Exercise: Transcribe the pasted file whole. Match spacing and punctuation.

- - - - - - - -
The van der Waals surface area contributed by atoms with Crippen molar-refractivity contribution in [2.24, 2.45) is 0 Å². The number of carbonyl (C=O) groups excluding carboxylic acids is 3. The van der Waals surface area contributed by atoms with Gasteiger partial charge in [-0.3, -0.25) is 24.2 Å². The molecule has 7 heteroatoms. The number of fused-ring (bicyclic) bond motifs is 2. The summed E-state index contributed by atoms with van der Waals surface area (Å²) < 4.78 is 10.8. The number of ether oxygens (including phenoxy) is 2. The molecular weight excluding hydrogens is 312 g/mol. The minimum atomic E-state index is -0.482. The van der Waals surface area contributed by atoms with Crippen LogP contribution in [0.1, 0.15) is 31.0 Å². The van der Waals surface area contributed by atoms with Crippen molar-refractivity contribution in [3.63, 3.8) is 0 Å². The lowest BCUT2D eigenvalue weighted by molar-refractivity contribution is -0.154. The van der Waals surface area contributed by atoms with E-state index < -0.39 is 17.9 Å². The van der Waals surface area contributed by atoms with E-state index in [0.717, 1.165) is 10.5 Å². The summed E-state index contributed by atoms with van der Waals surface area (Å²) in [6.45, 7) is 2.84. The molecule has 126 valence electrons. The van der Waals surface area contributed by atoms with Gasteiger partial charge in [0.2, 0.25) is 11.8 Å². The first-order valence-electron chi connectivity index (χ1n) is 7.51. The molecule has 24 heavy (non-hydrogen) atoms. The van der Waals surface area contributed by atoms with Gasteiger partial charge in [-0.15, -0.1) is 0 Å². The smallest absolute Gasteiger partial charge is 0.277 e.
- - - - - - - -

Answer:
The van der Waals surface area contributed by atoms with Crippen molar-refractivity contribution in [2.24, 2.45) is 0 Å². The number of carbonyl (C=O) groups excluding carboxylic acids is 3. The van der Waals surface area contributed by atoms with Gasteiger partial charge in [-0.3, -0.25) is 24.2 Å². The molecule has 7 heteroatoms. The number of fused-ring (bicyclic) bond motifs is 2. The summed E-state index contributed by atoms with van der Waals surface area (Å²) < 4.78 is 10.8. The number of ether oxygens (including phenoxy) is 2. The molecular weight excluding hydrogens is 312 g/mol. The minimum atomic E-state index is -0.482. The van der Waals surface area contributed by atoms with Crippen LogP contribution in [0.1, 0.15) is 31.0 Å². The van der Waals surface area contributed by atoms with Crippen molar-refractivity contribution in [3.63, 3.8) is 0 Å². The lowest BCUT2D eigenvalue weighted by molar-refractivity contribution is -0.154. The van der Waals surface area contributed by atoms with E-state index < -0.39 is 17.9 Å². The van der Waals surface area contributed by atoms with E-state index in [0.717, 1.165) is 10.5 Å². The summed E-state index contributed by atoms with van der Waals surface area (Å²) in [6.45, 7) is 2.84. The molecule has 126 valence electrons. The van der Waals surface area contributed by atoms with Gasteiger partial charge in [0.2, 0.25) is 11.8 Å². The first-order valence-electron chi connectivity index (χ1n) is 7.51. The molecule has 24 heavy (non-hydrogen) atoms. The van der Waals surface area contributed by atoms with Gasteiger partial charge in [-0.15, -0.1) is 0 Å². The smallest absolute Gasteiger partial charge is 0.277 e.